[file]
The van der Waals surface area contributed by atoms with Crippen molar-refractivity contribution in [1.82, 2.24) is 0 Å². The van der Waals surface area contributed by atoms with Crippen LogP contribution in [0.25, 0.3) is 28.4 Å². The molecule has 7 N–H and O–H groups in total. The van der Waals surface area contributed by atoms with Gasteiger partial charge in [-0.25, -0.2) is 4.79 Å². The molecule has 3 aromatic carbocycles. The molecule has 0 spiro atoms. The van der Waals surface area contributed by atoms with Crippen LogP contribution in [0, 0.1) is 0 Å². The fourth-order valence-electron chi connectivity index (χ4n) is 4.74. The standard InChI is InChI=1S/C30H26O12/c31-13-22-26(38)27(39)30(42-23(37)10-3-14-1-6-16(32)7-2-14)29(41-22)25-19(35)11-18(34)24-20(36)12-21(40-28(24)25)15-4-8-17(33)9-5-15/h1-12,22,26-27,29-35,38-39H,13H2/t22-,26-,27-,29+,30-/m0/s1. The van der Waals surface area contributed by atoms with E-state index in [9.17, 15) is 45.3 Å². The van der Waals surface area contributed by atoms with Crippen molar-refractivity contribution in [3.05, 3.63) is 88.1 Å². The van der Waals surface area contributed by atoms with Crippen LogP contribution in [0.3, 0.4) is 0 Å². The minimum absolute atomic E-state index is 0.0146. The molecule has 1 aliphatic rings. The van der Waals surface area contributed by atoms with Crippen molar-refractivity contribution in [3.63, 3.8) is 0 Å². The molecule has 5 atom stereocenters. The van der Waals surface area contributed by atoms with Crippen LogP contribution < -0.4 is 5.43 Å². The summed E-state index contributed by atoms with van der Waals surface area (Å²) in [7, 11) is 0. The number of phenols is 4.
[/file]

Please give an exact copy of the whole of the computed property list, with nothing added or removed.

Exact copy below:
The van der Waals surface area contributed by atoms with Crippen molar-refractivity contribution in [1.82, 2.24) is 0 Å². The van der Waals surface area contributed by atoms with Crippen LogP contribution in [0.25, 0.3) is 28.4 Å². The molecule has 7 N–H and O–H groups in total. The van der Waals surface area contributed by atoms with Gasteiger partial charge in [-0.25, -0.2) is 4.79 Å². The molecule has 3 aromatic carbocycles. The molecule has 0 spiro atoms. The van der Waals surface area contributed by atoms with Crippen LogP contribution in [0, 0.1) is 0 Å². The fourth-order valence-electron chi connectivity index (χ4n) is 4.74. The standard InChI is InChI=1S/C30H26O12/c31-13-22-26(38)27(39)30(42-23(37)10-3-14-1-6-16(32)7-2-14)29(41-22)25-19(35)11-18(34)24-20(36)12-21(40-28(24)25)15-4-8-17(33)9-5-15/h1-12,22,26-27,29-35,38-39H,13H2/t22-,26-,27-,29+,30-/m0/s1. The van der Waals surface area contributed by atoms with E-state index in [9.17, 15) is 45.3 Å². The van der Waals surface area contributed by atoms with Crippen molar-refractivity contribution in [3.05, 3.63) is 88.1 Å². The van der Waals surface area contributed by atoms with Crippen LogP contribution in [0.3, 0.4) is 0 Å². The minimum absolute atomic E-state index is 0.0146. The molecule has 1 aliphatic rings. The van der Waals surface area contributed by atoms with Crippen molar-refractivity contribution in [3.63, 3.8) is 0 Å². The molecule has 5 atom stereocenters. The van der Waals surface area contributed by atoms with Crippen LogP contribution < -0.4 is 5.43 Å². The summed E-state index contributed by atoms with van der Waals surface area (Å²) in [7, 11) is 0. The number of phenols is 4.